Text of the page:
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Creating Digital Resources
for the Visual Arts:
Standards and Good Practice

Section 2. Copyright and Rights Management


2.3 Defining works under copyright: classifications, terms and ownership

To determine if a work is in copyright and to gain permissions for its use, it is necessary to discover:

  • The classification of work it falls under in copyright law
  • The applicable terms, i.e. length of time that classification is granted copyright from its creation/publication date
  • The rights owner

Copyright classifications

Copyright Law classifies works into different headings according to medium, and this is where the issue of copyright can become complex, as each classification has subtly different rules.

The main classifications are:

  • Literary works
  • Musical works
  • Dramatic works
  • Artistic works (which includes images)
  • Sound recordings
  • Films
  • TV broadcasts
  • Others

Literary works is an important class and covers:

  • All written works (hand-written, printed, published)
  • Everything in machine readable digital form, including:
    • digitised images
    • everything on the Internet
    • software

There is no implication of literary merit, but the work must be of a minimum length. This means that single words or a single sentence do not have copyright (for advertising - words, logos and sentences are ‘trademarked’). Also individual facts do not get copyright, e.g. address details, telephone numbers. This is a common sense approach in that although individual facts do not acquire copyright, collections of such facts do acquire protection under the new Database law (see section 2.6).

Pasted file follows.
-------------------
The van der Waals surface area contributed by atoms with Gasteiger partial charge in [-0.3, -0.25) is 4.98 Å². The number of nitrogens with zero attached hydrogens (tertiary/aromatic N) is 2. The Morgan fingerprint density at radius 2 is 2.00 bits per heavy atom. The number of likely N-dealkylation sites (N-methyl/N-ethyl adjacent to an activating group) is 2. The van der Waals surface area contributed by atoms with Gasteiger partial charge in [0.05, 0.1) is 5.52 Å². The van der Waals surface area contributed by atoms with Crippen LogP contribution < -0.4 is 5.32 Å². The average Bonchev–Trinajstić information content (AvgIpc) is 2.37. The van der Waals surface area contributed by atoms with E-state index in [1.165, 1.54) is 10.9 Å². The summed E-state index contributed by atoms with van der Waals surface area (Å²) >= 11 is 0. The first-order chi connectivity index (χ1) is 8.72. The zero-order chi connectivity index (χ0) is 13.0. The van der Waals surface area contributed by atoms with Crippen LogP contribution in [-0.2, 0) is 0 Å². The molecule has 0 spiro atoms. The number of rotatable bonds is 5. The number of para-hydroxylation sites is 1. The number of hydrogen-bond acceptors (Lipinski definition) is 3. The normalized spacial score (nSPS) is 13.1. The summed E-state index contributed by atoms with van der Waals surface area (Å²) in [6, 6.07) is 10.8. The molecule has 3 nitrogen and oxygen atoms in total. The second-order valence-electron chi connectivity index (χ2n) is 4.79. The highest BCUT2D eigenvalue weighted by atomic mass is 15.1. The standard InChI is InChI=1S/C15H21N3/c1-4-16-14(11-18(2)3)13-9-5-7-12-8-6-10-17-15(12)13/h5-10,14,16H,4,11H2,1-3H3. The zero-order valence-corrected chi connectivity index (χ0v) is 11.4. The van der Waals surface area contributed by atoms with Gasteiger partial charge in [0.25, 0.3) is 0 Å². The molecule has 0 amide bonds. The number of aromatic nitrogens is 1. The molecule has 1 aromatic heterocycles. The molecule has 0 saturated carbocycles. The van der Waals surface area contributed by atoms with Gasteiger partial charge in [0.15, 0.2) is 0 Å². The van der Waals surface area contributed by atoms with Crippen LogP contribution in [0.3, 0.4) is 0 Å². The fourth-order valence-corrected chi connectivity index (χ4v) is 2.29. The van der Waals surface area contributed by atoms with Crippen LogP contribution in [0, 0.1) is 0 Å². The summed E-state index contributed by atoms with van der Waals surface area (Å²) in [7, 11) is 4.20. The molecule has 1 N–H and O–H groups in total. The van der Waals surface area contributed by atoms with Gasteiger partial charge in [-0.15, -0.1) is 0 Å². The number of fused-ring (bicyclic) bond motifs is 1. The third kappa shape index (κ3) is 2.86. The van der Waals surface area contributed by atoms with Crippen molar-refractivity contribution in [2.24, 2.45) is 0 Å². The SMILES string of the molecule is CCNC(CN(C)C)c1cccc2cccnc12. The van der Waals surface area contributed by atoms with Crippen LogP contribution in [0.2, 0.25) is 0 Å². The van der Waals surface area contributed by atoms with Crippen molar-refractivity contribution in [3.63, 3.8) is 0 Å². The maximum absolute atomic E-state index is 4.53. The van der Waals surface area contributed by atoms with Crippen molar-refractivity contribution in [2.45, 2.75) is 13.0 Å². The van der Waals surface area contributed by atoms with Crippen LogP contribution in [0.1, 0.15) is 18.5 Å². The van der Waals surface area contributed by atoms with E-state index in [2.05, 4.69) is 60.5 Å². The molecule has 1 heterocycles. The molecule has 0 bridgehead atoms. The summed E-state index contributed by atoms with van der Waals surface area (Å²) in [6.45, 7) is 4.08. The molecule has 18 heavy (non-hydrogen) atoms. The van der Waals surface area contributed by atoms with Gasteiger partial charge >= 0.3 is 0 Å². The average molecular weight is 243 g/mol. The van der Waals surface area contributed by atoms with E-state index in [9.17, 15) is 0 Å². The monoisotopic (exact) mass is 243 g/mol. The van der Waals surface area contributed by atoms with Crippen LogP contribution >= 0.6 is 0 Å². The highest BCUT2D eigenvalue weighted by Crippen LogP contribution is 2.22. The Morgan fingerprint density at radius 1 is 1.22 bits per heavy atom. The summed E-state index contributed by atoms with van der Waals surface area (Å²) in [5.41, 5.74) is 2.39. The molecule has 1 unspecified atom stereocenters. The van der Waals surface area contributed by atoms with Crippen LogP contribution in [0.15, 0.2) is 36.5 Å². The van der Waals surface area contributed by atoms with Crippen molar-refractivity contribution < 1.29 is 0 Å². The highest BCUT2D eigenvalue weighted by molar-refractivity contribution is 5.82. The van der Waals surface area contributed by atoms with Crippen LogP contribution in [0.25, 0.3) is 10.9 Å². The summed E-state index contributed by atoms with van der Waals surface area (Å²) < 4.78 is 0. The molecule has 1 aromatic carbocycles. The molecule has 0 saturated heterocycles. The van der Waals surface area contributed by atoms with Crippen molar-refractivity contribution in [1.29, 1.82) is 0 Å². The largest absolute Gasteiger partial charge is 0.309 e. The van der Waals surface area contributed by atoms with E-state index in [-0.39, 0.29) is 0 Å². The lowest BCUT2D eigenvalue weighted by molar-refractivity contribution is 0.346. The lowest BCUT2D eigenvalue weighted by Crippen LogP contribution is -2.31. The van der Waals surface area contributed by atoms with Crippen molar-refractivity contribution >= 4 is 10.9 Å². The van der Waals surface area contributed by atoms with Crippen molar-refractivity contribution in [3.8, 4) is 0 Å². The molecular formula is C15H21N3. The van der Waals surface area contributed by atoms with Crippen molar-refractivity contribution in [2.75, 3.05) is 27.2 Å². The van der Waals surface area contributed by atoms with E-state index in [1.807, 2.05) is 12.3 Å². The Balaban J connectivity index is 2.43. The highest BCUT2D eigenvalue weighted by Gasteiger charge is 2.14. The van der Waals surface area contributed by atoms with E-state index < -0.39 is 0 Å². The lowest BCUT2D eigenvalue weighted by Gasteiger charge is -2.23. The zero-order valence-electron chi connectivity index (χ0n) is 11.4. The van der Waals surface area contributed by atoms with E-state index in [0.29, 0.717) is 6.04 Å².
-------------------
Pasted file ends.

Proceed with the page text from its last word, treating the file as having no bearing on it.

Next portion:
Artistic works include:

  • Graphic works
  • Photographs (which have special rules attached to them)
  • Sculptures
  • Signatures
  • Overhead Projector slides
  • PowerPoint materials

As is the case for literary works, there is no implication of artistic merit. There is, however, some confusion about the status of works and which classification scheme they come under, and this is a really important issue that has to be understood. A photograph, for instance, is classified as an artistic work, but when this has been digitised (and thus becomes machine readable code), the digital image is then classified as a literary work. If this digital image is then printed out, it becomes an artistic work again. As there are different rules for artistic and literary classes, this can make copyright hard to keep track of.